The Pros and (Mostly) Cons of Upgrading to a 4K Monitor

I'm in the process of getting back into photography which will mean a new camera, more on that in a later post. But the first step for me was a new computer, one with the horsepower to handle a modern day camera and its RAW files. Along with the computer comes a new 4K monitor. 4K is great for media consumption, right? Your characters on your favorite show or movie really look detailed and realistic. Scenery looks wonderful. Everything looks great, right? Wrong. You know what doesn't look great? That photo I took in 2012 that I thought was sharp but is very much not. I transferred over my past catalogs of photos over to Lightroom Classic and eagerly began opening up some of my favorite photos. At first I was happy with how the colors looked and how the scene was composed. Then I noticed it was a little soft. Well I had just gotten a new contacts prescription so that must be it. Changed to my glasses and the photos were even blurrier! I went through photo after photo and most ca

First Pano of 2013

Sunset Panorama
Streaky cloud sunset
I've said it before, but I enjoy panoramic photos, even if they are troublesome to put together. I do panos so sparingly that I often forget why I don't do them more often, until I get to doing another pano. Though to be honest it's when I decide to try for an HDR pano where I really get into trouble. This shot is not an HDR panorama, but does include some new for me techniques for shooting. For those keeping track, this was taken on the same day as this. The clouds give it away.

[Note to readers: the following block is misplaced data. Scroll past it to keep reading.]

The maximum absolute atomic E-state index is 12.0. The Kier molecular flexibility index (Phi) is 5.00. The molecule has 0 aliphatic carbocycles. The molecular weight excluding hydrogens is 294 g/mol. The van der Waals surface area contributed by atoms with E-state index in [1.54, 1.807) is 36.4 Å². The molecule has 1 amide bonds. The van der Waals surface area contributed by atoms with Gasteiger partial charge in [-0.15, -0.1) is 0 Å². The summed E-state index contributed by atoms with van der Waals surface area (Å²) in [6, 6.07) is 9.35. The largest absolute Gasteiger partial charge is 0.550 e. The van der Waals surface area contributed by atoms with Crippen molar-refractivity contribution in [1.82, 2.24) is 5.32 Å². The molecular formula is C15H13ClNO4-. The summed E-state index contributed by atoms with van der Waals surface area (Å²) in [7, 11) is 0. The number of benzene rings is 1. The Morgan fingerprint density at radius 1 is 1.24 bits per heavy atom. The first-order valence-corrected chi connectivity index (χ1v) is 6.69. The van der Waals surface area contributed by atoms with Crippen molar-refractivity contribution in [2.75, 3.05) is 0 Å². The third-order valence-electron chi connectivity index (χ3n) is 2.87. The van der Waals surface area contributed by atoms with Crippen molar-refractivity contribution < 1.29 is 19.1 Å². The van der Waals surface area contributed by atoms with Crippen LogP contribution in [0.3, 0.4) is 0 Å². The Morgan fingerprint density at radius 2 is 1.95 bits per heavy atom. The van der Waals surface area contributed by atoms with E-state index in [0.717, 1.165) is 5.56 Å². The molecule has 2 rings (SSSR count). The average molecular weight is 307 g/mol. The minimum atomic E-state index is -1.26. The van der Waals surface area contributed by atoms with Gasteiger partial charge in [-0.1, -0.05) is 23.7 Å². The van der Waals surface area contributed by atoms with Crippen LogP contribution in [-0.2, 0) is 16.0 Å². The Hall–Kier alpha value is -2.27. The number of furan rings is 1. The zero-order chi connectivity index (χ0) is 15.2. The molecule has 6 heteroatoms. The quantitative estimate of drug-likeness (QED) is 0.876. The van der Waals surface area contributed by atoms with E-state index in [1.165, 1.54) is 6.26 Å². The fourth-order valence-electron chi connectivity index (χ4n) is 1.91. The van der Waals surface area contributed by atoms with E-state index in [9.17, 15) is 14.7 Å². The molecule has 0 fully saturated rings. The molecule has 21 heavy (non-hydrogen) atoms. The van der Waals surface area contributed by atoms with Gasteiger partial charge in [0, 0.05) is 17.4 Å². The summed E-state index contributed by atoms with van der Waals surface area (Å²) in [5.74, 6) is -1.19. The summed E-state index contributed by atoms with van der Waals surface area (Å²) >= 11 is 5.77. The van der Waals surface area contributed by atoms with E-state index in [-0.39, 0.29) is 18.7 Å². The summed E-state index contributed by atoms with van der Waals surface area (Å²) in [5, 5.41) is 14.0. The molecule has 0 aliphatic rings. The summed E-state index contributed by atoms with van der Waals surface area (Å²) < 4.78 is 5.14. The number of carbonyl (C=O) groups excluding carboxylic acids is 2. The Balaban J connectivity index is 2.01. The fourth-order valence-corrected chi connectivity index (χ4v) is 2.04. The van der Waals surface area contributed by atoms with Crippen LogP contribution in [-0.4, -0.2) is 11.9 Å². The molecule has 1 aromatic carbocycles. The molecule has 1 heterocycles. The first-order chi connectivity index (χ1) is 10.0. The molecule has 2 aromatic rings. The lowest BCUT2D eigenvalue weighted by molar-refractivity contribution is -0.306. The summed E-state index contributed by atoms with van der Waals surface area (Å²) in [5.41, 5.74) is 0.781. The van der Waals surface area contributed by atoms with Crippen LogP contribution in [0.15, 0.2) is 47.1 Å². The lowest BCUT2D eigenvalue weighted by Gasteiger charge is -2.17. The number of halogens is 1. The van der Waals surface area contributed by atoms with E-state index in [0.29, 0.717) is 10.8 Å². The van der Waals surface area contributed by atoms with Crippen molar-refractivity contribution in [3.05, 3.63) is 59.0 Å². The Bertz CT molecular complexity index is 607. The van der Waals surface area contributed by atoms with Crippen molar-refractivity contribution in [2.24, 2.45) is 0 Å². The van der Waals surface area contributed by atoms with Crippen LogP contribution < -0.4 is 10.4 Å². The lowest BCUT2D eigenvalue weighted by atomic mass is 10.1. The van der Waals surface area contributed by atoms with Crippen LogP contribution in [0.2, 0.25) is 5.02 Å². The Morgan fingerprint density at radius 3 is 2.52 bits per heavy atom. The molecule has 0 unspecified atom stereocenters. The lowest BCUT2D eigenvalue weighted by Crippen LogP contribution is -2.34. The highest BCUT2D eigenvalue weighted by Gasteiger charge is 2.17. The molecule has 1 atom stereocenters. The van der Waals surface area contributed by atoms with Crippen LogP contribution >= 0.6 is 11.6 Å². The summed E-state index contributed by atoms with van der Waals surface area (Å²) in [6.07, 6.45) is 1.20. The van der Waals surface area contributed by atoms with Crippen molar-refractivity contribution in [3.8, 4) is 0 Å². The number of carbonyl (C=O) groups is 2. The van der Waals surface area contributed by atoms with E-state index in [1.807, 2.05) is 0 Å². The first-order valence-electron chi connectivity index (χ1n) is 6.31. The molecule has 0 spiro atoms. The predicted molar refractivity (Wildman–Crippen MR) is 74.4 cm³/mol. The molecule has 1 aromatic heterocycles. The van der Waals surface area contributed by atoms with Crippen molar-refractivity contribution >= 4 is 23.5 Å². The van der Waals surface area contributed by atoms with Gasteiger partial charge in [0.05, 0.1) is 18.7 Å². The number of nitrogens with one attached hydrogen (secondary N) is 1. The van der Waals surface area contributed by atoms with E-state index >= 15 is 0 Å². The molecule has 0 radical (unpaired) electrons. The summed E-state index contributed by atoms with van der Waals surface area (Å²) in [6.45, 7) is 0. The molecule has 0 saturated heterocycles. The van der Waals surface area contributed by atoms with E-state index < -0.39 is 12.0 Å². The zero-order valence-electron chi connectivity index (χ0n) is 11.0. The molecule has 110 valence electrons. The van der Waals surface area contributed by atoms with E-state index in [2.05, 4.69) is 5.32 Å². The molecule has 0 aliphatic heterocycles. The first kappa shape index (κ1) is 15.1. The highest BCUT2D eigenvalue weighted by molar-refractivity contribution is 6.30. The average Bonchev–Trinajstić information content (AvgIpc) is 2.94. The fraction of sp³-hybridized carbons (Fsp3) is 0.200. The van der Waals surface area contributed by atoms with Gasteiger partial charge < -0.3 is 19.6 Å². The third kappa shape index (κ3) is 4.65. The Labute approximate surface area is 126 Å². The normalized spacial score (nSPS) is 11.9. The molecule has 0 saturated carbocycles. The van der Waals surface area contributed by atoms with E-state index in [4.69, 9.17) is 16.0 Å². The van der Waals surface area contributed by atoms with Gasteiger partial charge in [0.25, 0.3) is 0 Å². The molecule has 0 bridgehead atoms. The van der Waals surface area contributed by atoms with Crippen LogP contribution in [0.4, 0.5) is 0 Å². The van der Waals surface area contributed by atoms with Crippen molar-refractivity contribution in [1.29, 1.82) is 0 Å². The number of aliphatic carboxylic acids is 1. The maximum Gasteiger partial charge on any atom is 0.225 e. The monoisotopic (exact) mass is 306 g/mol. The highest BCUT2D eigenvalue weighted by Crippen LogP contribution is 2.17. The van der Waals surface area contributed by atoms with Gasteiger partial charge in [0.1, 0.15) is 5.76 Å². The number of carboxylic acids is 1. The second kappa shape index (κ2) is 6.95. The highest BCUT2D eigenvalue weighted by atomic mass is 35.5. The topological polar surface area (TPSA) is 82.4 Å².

The first of these techniques was to shoot my shots with the camera in the portrait position. This didn't make sense to me at first as my camera covers more area horizontally than vertically so it would take more shots to cover the same area, meaning more chance of my stitching software to mess up. So I tried to take shots with more overlap to help the software out. The main benefit I saw with this is that the I had more excess photo to crop for the final shot. I wasn't cropping out parts of the photo that I wanted to be shown due to not enough excess photo.

The other technique I used was the Auto Exposure Lock button. Essentially I half press my shutter for the middle photo, then keep the AEL button pressed to take all the shots of the photo. This locks the light meter to be the same for all shots which in turn gives me a more consistent looking sky. The previous way I was taking shots had the camera re-reading the light and possibly changing the shutter speed (since I shoot in aperture priority mode)  and getting some strange results.

In terms of processing, I hit the individual photos first with DeNoise then tried stitching them in Hugin and Photoshop Effect 10. PSE10 had the best results, so cropped and sent back to Aperture. From Aperture it went to Topaz Labs Adjust and Detail to finish it off and to bring some shadow detail out. And yes, this sunset is bookended by Trinidad Head on the left and Pewetoll Island on the right. With these new techniques I might just make more panoramas.


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